ON JAN. 25, 2004, A DIMINUTIVE LADY FROM Magnolia quietly entered an office in the temporary state capitol, set down an envelope and started an earthquake. More than a year later, the shockwaves are still reverberating across the state.
Her name was Helen Sommers and her aim was not to shake up the physical symbol of the state of Washington, but its higher education system.
Her plan was elegant but simple. Without letting almost anyone know, she dropped a bill in the code reviser’s office that would create a new, four-year college in the state for the first time in 37 years.
But this was no ordinary plan. The seismic ingredient was her proposal to dissolve the University of Washington, Bothell, and create a four-year comprehensive university in its place—Cascadia State University.
Rep. Helen Sommers, ’69, ’70, was motivated by the lack of public higher education in the north Puget Sound region. (UW Bothell and UW Tacoma are limited to classes for juniors, seniors and graduate students.) “We do not have a four-year comprehensive institution and we need one,” she told the Seattle Times. “Some of us felt very strongly that it’s time to rethink and make some changes.”
Few at the UW knew that this was coming. “It was pandemonium,” recalls UW Bothell Chancellor Warren Buck. “It really scared people.”
UWB students worried they wouldn’t get a UW degree. Faculty started dusting off their resumes. At least one student who had registered for winter quarter classes withdrew and demanded a refund. Next door to Buck’s office, the faculty and staff of Cascadia Community College worried about their future too. The community college is located on the same campus as UW Bothell and had been open for only three years.
Sommers’ bill sent aftershocks across the state, prompting other upper-division campuses to also consider their future. “It’s a wake-up call,” said Rep. Phyllis Gutierrez Kenney, who also sponsored the bill.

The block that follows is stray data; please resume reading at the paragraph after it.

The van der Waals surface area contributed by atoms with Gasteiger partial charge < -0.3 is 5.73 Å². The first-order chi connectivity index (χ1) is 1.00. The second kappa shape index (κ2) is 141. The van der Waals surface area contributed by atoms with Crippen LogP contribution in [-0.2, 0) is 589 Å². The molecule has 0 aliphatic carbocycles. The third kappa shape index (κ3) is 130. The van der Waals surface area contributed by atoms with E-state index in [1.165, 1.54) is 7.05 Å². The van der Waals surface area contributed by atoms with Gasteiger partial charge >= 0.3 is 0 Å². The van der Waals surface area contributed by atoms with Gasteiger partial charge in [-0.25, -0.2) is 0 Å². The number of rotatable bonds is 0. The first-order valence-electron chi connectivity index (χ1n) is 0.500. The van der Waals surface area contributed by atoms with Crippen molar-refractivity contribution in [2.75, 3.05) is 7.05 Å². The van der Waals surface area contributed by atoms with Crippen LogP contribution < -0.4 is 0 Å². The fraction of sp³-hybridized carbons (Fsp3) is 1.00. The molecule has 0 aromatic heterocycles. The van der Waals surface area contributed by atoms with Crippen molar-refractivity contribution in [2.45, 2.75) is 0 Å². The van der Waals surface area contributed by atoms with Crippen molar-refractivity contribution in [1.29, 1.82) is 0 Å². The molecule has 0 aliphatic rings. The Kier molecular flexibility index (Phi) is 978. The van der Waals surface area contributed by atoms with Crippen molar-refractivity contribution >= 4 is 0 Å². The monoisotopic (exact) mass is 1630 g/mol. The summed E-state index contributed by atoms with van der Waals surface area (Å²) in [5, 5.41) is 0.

Sommers was in the mood to shake things up for two reasons. The state is facing a crisis in access to higher education as the “baby boom echo” graduates from high school. To serve the same percentage of citizens enrolled in public higher education in the beginning of the decade, the state will have to create 33,000 additional slots by 2009—a task equal to building a brand new daytime campus for the University of Washington in Seattle.
As an added twist, many say the state’s higher education system is out of balance. There are 34 community and technical colleges that served 260,488 students in 2002. There are only six institutions that offer bachelor’s degrees, serving 102,868 that same year. Looking at national participation rates, Washington ranks fourth in the number of adults working toward a two-year degree at public institutions. But the state ranks 46th in the nation for the same group working toward a bachelor’s degree at public schools.
“We are not providing enough opportunities for our citizens to earn a bachelor’s degree,” says UW President Mark Emmert, ’75. Citing studies from the state Higher Education Coordinating Board, he said there will be a “very significant shortfall” by 2008. “That’s going to cause a great deal of concern and disruption,” Emmert warns.
Sommers’ plan to turn UWB into a four-year school was one response to the coming crisis. At the same time, community leaders in southwestern Washington were talking about creating a four-year program at WSU Vancouver. Eventually Sommers’ bill evolved into a study of all upper-division campuses in the state—what were once known as “branch” campuses of UW and WSU. And those studies have, in turn, created their own shockwaves.
The debate goes back to 1988 and the bill that launched regional campuses. Lawmakers told the UW to start campuses in Bothell and Tacoma and WSU to start them in Vancouver, the Tri-Cities and Spokane. The doors had to open in the fall of 1990.
Under state law these institutions could only offer classes at the junior, senior and master’s degree levels. They would not compete with community colleges, instead serving students who have interrupted their college education and want to complete it. Also, students who finished their first two years at community colleges could transfer for their last two years of instruction—what officials call the two-plus-two model.
President Emmert is himself a two-plus-two student. The Fife native took almost all of his freshman and sophomore classes at Green River Community College in the early 1970s, transferring to the UW in 1973 to finish his bachelor’s degree in political science.
But some higher education consultants think that the two-plus-two system is inefficient when it comes to generating bachelor’s degrees. One national study followed 1,000 high school graduates who went off to college. Of that group, 530 started at a four-year college and 350 got a degree—a graduation rate of 66 percent. The remaining 370 started at a two-year institution and 69 got a bachelor’s degree—a graduation rate of 19 percent.